Exchange-traded funds (ETFs) offer investors exposure to a diverse range of assets and are currently one of the fastest growing investment products in the world.
ETFs are effectively mutual funds that trade like stocks. By trading a single ETF share, investors can gain access to an entire index without the burden of investing in each of the constituent securities — making ETFs a highly efficient investment tool. But unlike stocks, where price discovery is a function of supply and demand throughout the trading day, an ETF is a collection of securities whose underlying valuation can be calculated as a result of the portfolio’s transparency.
This transparency, coupled with the ETFs creation and redemption process, creates a constant loop of pricing information that is used to create an arbitrage opportunity for traders should the fund’s price get out of line with its expected underlying net asset value (NAV).
As the supply and demand for an ETF fluctuates, authorized market-participants swap the basket of underlying securities for shares of the ETF to control the volume of ETF shares in the marketplace.
They offer investors exposure to the performance of a whole index or market segment in one transaction. ETFs can be traded throughout the day in the same manner as a stock.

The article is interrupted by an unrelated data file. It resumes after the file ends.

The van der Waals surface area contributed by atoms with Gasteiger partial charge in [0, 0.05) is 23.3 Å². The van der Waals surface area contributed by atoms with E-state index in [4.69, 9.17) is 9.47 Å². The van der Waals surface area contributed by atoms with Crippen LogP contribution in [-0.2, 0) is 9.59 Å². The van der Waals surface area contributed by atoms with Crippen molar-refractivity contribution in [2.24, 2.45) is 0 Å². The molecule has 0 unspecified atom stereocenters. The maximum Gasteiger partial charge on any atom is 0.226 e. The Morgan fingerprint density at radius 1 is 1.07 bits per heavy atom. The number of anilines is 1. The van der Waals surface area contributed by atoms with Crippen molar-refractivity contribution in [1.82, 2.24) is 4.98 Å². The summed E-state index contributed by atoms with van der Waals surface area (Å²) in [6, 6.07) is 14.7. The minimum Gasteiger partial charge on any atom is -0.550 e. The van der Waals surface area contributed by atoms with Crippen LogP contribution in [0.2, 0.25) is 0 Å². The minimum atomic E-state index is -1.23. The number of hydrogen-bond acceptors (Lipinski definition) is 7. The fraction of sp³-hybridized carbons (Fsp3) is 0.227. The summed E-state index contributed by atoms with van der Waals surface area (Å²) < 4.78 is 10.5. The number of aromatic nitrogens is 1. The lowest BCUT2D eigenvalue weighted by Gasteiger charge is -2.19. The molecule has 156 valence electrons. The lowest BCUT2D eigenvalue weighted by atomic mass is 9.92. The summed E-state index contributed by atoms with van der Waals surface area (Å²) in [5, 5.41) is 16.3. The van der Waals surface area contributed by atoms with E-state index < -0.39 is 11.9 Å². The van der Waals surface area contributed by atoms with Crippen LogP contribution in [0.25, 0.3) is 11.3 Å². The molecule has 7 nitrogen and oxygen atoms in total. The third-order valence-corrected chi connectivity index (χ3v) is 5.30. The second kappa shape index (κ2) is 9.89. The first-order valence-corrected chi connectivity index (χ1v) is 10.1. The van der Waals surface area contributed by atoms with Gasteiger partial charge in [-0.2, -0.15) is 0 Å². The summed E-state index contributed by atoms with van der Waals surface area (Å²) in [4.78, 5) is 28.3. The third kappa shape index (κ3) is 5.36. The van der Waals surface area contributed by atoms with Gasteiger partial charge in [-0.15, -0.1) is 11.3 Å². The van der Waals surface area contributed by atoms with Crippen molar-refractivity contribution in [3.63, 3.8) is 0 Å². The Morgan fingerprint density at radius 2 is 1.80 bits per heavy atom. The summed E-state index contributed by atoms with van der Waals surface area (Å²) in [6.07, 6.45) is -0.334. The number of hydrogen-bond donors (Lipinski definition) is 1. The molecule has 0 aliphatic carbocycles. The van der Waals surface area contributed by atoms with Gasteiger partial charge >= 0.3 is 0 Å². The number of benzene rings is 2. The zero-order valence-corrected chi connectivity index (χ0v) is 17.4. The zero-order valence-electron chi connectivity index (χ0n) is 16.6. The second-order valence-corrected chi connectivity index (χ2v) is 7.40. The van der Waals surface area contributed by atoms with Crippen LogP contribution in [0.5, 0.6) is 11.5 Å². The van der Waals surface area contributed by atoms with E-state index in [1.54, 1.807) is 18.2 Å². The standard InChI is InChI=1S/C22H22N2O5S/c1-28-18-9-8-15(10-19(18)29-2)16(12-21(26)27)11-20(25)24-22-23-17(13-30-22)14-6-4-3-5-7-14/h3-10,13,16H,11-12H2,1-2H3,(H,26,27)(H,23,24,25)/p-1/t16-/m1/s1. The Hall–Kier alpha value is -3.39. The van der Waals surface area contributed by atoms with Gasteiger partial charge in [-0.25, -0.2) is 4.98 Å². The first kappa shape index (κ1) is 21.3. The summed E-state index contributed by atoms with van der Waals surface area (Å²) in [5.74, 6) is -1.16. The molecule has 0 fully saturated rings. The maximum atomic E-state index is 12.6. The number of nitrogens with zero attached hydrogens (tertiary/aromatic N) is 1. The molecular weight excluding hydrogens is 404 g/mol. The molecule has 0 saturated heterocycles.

What do ETFs offer investors?
ETFs offer the flexibility to be traded throughout the dayfor the market price at execution.
ETFs based on indexes are cost-efficient because in one transaction they allow investors to trade all components of the underlying index. Investors are not charged any entry or exit fees and the management fees are generally lower than for mutual funds. However, because ETFs are exchange-traded, investors incur the same transaction fees they would for buying or selling stock.
ETFs are transparent since they list on regulated markets and often replicate transparent indices. Pricing is continuous throughout the trading day and competitive bid/ask prices are provided by market makers.
ETFs have become popular investment instruments in the U.S. and have experienced phenomenal growth over the past decade. The benefits of transparency, diversification, intraday-trading access and potential tax-efficiencies offered by ETFs led to the dramatic expansion of NYSE Arca's ETP marketplace. At the end of 2010, the consolidated ETF dollar volume in the U.S. represented approximately 30% of all issues on the consolidated tapes.
The ETP Monthly Flash has been produced to provide you with an overview of ETFs listed on NYSE Arca. Here you will find information regarding the number of ETF listings, new listings during the month and turnovers.